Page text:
Today, the company also operates a construction business and an industrial waste disposal business. There were various reasons behind the company’s decision to start shiitake mushroom cultivation. Kiyoshi Kawai, chairman of the board, is now 75 years old. He started growing shiitake mushrooms about 15 years ago when he retired. He recalls that at first it was just a hobby, but he was born and raised as a shiitake mushroom farmer. He grew up with parents who were shiitake mushroom growers, and he has witnessed their way of life. Although he had to take a detour to work for a construction company he started on his own, he felt that he must not lose his parents’ love for shiitake mushrooms, which had nurtured him, so he decided to start growing shiitake mushrooms in 2008. As one would expect from a shiitake farmer with such a strong bloodline, the actual process is quite deep once you get into it. However, the more he got into it, the more he felt that he could no longer do it as a hobby. Thus, the production scale of shiitake mushroom cultivation, which he had been engaged in as an individual, expanded unexpectedly, and about three years after the start, he formed a cooperative with his friends who were engaged in log shiitake mushroom cultivation and made it a full-fledged business. They began shipping fresh shiitake mushrooms to the Kyoto market, an activity they continue to this day. Dried shiitake mushrooms, which had been a hobby at the time of its establishment, began to win prizes at product fairs only three years later. Perhaps it is the nature of the construction industry, but he has not skipped a single detail of the shiitake cultivation process, from the construction of the hodgepodge to the harvesting of the shiitake mushrooms, and he is a late-blooming rookie who is growing remarkably, winning the highest award at the National Dried Shiitake Mushroom Fair, the Minister of Agriculture, Forestry, and Fisheries Award.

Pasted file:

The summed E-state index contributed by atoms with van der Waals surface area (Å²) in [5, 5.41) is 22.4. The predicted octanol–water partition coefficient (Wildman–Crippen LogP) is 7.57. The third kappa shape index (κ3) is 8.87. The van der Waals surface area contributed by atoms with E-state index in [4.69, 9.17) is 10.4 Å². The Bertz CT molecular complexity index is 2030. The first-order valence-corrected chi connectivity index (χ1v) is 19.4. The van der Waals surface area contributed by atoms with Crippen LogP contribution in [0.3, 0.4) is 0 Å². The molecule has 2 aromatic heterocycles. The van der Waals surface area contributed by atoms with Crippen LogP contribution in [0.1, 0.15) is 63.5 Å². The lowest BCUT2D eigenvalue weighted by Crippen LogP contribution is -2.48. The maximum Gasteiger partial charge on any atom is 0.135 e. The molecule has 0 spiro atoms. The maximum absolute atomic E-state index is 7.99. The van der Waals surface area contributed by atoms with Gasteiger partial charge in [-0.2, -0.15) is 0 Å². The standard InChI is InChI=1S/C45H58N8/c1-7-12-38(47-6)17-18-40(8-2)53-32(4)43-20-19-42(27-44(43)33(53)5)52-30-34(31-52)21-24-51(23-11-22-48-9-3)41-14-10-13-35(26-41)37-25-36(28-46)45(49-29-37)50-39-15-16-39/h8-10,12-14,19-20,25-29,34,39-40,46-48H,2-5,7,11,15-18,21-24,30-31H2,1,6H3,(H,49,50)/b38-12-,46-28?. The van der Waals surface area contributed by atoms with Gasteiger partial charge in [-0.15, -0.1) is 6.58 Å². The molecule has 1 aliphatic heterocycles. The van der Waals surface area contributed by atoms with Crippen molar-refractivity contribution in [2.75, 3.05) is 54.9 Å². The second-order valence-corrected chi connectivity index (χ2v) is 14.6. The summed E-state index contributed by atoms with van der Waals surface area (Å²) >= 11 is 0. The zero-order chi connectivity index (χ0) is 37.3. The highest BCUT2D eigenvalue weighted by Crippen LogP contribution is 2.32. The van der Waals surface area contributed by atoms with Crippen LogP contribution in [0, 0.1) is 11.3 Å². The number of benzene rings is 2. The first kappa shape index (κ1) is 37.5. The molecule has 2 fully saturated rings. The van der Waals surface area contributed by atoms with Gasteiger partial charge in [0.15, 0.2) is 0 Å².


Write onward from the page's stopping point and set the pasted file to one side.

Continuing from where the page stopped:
Why we insist on log cultivation